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Japanese big manufacturers' business confidence worsened to a nearly three-year low in the quarter to June, a central bank survey showed, in yet another sign of the growing economic toll exerted by slowing global demand and the U.S.-China trade war.
But service-sector mood improved and companies maintained their solid spending plans, the Bank of Japan's closely watched "tankan" survey showed on Monday, suggesting that solid domestic demand was partially offsetting weakness in overseas shipments.
A weekend truce in the U.S.-China trade war may also offer some respite, though analysts said there was little to cheer given soft global demand and lingering uncertainty over future developments in the trade talks.
"Japan's economy is stagnating but not falling off the cliff with non-manufacturers' sentiment and capital expenditure holding up, " said Yoshiki Shinke, chief economist at Dai-ichi Life Research Institute.
"This data alone won't force the BOJ to change its scenario that the economy continues to recover moderately. But that's not to say the outlook for Japan's economy has turned positive."
The headline index gauging big manufacturers' sentiment slid to plus 7 in June from plus 12 in March, worse than a median market forecast and hitting the lowest level since September 2016, the tankan showed.
The index for big non-manufacturers rose to plus 23 from plus 21 in March, exceeding a median market forecast of plus 20.
Roughly 70% of the companies surveyed gave their replies on June 11, according to the BOJ, which meant the survey did not reflect the impact of an agreement reached on Saturday between the United States and China to restart trade talks.
The data underscores the divergence between exporters, who are feeling the pinch from the trade tension, and service-sector firms benefiting from the resilience in private consumption.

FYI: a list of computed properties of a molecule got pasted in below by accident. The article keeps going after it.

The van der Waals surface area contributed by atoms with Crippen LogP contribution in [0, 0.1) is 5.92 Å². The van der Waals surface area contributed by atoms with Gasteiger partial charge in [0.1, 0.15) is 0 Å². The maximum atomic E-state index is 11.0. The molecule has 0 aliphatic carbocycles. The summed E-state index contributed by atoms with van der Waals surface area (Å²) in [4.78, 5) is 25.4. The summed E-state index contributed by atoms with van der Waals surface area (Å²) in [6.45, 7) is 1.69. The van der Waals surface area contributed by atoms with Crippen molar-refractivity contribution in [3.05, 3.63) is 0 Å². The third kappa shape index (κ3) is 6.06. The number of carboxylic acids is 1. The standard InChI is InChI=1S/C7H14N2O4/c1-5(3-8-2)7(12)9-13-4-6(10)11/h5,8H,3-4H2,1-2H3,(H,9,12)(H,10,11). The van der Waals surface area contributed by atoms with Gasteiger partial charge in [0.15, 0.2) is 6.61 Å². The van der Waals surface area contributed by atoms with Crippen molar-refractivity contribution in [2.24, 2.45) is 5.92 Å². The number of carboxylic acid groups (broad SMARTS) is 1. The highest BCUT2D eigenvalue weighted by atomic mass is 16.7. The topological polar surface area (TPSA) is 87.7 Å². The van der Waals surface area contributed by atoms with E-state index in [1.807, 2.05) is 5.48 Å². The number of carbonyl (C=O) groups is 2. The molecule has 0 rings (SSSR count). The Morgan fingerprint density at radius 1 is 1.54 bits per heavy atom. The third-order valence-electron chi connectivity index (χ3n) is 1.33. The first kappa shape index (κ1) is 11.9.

A long public holiday in May gave a boost to retailers' sentiment as households splurged on leisure, though some firms complained that pent-up construction demand ahead of the 2020 Olympic Games may be peaking, a BOJ official told a briefing.
Big firms plan to raise their capital expenditure by 7.4% in the fiscal year to March 2020, slightly below market forecasts but roughly flat from three months ago, the tankan showed.
Any downturn in business spending could cast doubt on the BOJ's argument a sustained economic recovery will prod firms to boost prices and wages, helping inflation accelerate.
But Takeshi Minami, chief economist at Norinchukin Research Institute, said firms may simply be taking a wait-and-see stance given uncertainty over how the U.S.-China trade talks unfold.
"Companies will likely stay cautious about boosting capital expenditure," he said. "They won't revise up their spending plans when exports are weakening."
Japan's economy expanded by an annualized 2.1% in the first quarter but many analysts predict growth to slow in coming months as the U.S.-China tariff row hurts trade, business sentiment and corporate profits. A scheduled sales tax hike in October may also curb consumption, they warn.
The tankan's sentiment indexes are derived by subtracting the number of respondents who say conditions are poor from those who say they are good. A positive reading means optimists outnumber pessimists.